I gather that Bhang is recommended in cases of venereal disease and that ground into powder it is useful for external application to piles. For the same disease a pinch of powdered bhang with an equal quantity of sugar is eaten by some in the morning. Tincture of charas and charas pills are said to be good for cough and asthma. When cattle refuse their food, bhang is often given to them to produce appetite. When a calf dies and the cow refuses to give milk when another calf is brought, bhang is given and the cow under the intoxicating influence of the drug gives milk and never refuses to do so afterwards. Bhang creates appetite, helps digestion and used moderately, may be beneficial.
The Catholic missionary, the Very Reverend A. Chelvum in Vizagapatam, stated clearly that “the moderate use is beneficial”. He went on to confirm that he thought that “alcohol in moderation contributes to health by refreshing and relieving the mind and body … I should receive either a spirit drinker or ganja smoker into my congregation. If he were given to excess, I should inculcate moderation”.
This is not to deny that many of those that reported to the IHDC did produce negative assessments. Dr H.M. Clark was a medical missonary at Amritsar who stated that he was “a Doctor of Medicine and Master of Surgery of the University of Edinburgh”. He reported on his experiences of the Punjab and in particular of preparations of charas, the pure resin exuded by the female plant. From the outset he was keen to make clear that “I can find no other word to describe the effects of charas other than they are frightful” and his overall conclusion was that “as far as my experience goes the effects of hemp are always and altogether bad”. A fellow medical missionary, the Reverend D. Morison who was working in Bengal, was broadly in agreement with these assessments although his particular study was of ganja, the dried flowering tops of cultivated female hemp plans which have become coated with resin. He noted that “it over stimulates the appetite, causing the smoker to gorge himself with food which he cannot digest, and thus leading to indigestion; it does not give staying power, but the reaction is severe. It demands the stimulant again or the smoker is quite helpless and useless; it is never used as a febrifuge, indeed if a ganja smoker has an attack of fever, he dare not indulge in his usual pipe as it aggravates his condition. The ganja-smoker is as liable to fever as others. It has no prophylactic power in malarious districts”. Taken as a whole he was convinced that “it impairs the physical organism, saps the muscular energy by over-stimulation and leads to loss of muscular vigour, producing emaciation”.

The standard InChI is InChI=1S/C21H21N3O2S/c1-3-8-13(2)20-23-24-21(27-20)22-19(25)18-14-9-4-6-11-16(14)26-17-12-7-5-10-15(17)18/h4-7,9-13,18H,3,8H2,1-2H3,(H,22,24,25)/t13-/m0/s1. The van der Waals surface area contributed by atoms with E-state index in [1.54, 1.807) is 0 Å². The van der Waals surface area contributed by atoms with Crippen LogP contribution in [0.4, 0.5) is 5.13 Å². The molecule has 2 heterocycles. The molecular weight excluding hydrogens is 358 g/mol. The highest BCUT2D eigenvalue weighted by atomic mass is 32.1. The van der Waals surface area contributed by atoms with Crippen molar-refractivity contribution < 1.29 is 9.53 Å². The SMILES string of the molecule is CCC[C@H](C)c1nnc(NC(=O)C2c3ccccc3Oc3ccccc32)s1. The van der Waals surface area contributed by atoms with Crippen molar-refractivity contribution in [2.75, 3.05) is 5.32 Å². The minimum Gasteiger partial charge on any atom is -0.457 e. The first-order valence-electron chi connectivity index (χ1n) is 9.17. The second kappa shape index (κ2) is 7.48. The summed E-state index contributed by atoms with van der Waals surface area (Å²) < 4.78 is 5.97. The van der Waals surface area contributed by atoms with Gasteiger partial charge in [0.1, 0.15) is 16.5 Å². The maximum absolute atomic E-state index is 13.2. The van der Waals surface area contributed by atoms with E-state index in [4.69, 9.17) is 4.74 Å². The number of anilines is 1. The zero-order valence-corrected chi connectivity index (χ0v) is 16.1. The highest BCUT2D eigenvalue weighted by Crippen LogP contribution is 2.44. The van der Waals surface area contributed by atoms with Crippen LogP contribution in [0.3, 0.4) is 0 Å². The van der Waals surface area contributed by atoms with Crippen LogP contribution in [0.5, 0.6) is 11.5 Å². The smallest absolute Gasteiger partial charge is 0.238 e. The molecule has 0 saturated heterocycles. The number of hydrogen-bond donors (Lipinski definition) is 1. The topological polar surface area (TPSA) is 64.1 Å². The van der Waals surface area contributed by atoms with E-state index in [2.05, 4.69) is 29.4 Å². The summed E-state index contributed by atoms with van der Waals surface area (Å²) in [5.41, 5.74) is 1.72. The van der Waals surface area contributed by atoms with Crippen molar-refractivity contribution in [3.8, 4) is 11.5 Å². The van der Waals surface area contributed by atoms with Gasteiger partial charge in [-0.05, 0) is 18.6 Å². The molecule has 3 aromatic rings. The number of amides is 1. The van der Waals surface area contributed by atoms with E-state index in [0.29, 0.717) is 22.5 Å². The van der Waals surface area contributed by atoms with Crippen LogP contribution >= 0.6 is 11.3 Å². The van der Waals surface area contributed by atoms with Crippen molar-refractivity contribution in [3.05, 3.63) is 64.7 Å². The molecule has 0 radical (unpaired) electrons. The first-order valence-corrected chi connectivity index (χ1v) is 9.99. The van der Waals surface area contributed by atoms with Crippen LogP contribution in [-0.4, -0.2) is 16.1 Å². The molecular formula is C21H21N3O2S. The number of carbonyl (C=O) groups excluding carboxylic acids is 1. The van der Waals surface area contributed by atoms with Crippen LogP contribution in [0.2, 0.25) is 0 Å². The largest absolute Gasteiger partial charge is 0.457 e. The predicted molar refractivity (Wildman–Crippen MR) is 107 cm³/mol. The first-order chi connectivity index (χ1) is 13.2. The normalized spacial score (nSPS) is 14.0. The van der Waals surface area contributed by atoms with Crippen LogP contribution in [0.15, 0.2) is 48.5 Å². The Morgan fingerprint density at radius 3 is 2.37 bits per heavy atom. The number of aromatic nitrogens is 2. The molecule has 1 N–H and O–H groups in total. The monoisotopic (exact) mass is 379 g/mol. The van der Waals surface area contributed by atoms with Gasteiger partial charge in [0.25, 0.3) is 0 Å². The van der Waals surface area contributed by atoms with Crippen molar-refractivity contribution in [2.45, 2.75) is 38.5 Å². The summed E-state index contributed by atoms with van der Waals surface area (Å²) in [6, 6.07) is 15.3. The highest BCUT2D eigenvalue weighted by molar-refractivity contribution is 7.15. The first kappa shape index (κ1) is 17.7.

Missionaries that lacked a medical training did not feel, however, that assessments of the health impact of cannabis drugs were beyond them. Reverend Phillips of the London Missionary Society, who served in Calcutta, was particularly interested in the psychological implications of use of the preparations. He stated that “I believe that this question of insanity from the use of ganja is a very serious one … It creates such horrible visions, intensifies so unnaturally all the powers of mind and body, exhausts physical and mental energy, and places its victim in the direct line for the mad house”. Others preferred to venture their opinions on the moral and social effects of these drugs. Reverend Heinrichs, who worked in the Kistna District of the Madras Presidency, wrote “I may say that their use generally induces laziness on the part of the consumers. People who indulge in ganja smoking never like to work hard and appear to be physically weak in constitution. These drugs are never used as an aphrodisiac but on the other hand it is said that the use of the drug tends to produce impotence”. Up in Karachi, the Reverend Ball contented himself with passing on the report that “the sweetmeat majum in which bhang is mixed is eaten by some as an aphrodisiac … I gather that prostitutes use it for this purpose [and] I should say that a large proportion of bad characters are excessive consumers of these drugs”.
Explaining the Missionary position
William Caine championed the anti-cannabis cause in Parliament which ultimately succeeded in the establishment of the Indian Hemp Drugs Commission because he fell in with a missionary in India, Thomas Evans, who was among the most powerful critics of the drug in the evangelical community of south Asia. It is not at all clear, however, that those critics made up a large proportion of that community or that Evans was representative of missionaries in general on the subject of cannabis products. Neither is it clear that Caine was well-informed. A survey of the opinions expressed by those opposed to cannabis suggests that a number of prejudices shaped their position and that little by way of scientific or sociological rigour had troubled their thinking.